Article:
I got a call from a nice man named Daniel who told me “Dan, the sound you’re getting is top notch, the quality of the image is really nice too, we love your playing and the music, but… your lighting needs to be improved.” We talked about it for some time and he ultimately pointed me to a YouTube video which in turn pointed me to another, which I recommend to everyone: How To Make A $300 Camera Look Pro!
Follow these instructions and it will completely change how your video looks. For my first five or so livestreams after upgrading my lighting, I didn’t even have a real diffuser for my lights. I used a storage box that had a white, transparent bottom, and a vegetable bag. It still looked good.
Streaming is really hard on computers. On Macs, at least. I stream with the free software OBS, and apparently, Apple has chosen not to participate in the project (read, I think: has chosen not to give the project money), and as a result, OBS for Mac doesn’t make efficient use of the hardware. So what happens? Macs get very, very hot when streaming, even new and powerful ones. At the beginning of the pandemic, this was okay because the weather was mild. But as summer rolled in, I started having strange episodes in my streams where my image would start to slide way behind my audio. Seconds behind. It took me a while to figure out that as my laptop got hot, the system throttled down the processes using the most energy to keep the processor from overheating, and as a result OBS could no longer encode the video fast enough. At one point, on a hunch inspired by the jet-engine-like sound my Mac’s fans were making, I ran to the fridge, grabbed a couple ice packs, and put them under the computer. Zap! The image snapped back into sync with the audio in about 5 seconds. I later learned that cooling a computer with ice is a very bad idea, because ice creates condensation, causing the air your computer cools itself with to be full of moisture, ultimately causing your computer’s components to corrode, rust, go bust, fall to ruin. The ultimate solution, which has worked well for me, was to buy a $35 cooling pad — essentially two big, quiet fans powered by USB — and set it under my laptop. I haven’t had a problem since, and these external fans are much quieter than the internal ones in my computer.
Logic is bad for live mixing
I’ve been happily using Apple’s Logic Pro for years to record, mix, and master. I’ve even made extended midi experiments with it. I’ve recorded all my albums myself since 2011, so I’ve put together some good gear over the years and have become fairly experienced with audio.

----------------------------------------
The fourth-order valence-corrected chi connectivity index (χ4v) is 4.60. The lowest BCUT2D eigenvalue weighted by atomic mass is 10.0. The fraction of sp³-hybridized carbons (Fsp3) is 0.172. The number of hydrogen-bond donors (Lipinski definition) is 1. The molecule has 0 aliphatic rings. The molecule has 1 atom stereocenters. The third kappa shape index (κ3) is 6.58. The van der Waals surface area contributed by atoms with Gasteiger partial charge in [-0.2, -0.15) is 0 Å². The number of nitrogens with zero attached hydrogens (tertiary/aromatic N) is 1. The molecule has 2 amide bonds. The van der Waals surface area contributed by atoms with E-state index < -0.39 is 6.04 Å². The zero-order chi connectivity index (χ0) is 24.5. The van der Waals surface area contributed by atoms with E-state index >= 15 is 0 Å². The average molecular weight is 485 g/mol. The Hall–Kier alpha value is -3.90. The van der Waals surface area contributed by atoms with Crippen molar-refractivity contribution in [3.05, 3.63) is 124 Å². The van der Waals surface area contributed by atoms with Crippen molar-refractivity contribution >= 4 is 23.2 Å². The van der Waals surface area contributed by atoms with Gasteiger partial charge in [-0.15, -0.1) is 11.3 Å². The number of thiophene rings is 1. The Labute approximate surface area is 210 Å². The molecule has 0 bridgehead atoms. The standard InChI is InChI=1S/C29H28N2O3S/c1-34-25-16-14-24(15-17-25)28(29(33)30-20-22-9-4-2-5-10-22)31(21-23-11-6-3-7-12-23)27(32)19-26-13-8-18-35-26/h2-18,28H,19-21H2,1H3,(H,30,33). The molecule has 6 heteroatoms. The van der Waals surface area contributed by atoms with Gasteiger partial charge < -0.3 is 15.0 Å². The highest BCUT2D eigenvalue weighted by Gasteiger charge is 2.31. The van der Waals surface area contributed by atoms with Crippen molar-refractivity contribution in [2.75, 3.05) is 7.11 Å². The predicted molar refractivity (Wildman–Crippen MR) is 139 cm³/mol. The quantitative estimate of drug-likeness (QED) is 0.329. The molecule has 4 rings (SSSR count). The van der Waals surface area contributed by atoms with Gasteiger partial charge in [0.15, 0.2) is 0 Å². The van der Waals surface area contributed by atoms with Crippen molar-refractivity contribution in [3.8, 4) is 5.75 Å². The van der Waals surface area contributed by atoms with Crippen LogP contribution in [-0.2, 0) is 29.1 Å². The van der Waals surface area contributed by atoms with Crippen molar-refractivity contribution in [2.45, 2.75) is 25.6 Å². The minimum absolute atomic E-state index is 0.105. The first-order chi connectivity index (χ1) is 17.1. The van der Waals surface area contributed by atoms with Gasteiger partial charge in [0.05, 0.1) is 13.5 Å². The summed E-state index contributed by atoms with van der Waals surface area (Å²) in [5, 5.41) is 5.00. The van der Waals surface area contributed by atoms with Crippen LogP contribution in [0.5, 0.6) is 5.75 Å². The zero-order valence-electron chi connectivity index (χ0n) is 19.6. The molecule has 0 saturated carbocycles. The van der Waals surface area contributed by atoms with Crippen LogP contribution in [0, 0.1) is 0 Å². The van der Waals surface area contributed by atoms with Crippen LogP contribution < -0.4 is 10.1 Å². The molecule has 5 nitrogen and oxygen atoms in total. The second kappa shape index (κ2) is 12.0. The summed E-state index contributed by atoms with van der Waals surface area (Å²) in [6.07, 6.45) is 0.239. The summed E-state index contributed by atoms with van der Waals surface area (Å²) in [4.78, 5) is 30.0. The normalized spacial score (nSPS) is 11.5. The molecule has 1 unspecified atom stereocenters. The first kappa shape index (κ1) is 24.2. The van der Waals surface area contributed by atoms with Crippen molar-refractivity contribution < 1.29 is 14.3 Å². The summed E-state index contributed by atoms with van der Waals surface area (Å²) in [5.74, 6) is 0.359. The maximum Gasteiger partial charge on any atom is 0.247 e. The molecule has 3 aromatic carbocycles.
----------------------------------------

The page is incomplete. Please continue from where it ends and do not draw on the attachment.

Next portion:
So, naturally, getting a good sound out of my piano was the easy part of figuring out how to livestream. I brought my mics (two DPA d:vote CORE 4099P mics which conveniently fit under the closed lid of my piano, keeping out street noise) into Logic via my Apogee Ensemble (the same one I used to record my last four albums) and some nice preamps, record-armed the tracks there, applied some plugins to mix the sound, and routed the mixed sound to OBS via an excellent little piece of software called Loopback Audio. This all worked great, except that sometimes, for completely inexplicable reasons, one of my mics would develop an echo. A very pronounced one, too, a with a delay of a couple seconds. A total dealbreaker. It tended to happen in my vocal mic, too, which made it even worse, because it meant people couldn’t understand what I was saying. Thank goodness for the feedback given by Facebook comments! People would let me know right away when it happened. I realized I could fix it during the stream by resetting the sample rate of the project, but even if I did that, it could reoccur again at any moment and was a constant source of worry, something I didn’t need more of.
So, what did I do? I switched from Logic to Reaper for my live mixing. Reaper is very cheap ($65, and you can just use it for free if you want), extremely streamlined (it weighs about 35 MB to Logic’s many GB), and has worked perfectly for me. I haven’t had one bad moment with it. It’s what they’d call robust. I’d recommend it for this purpose to anyone.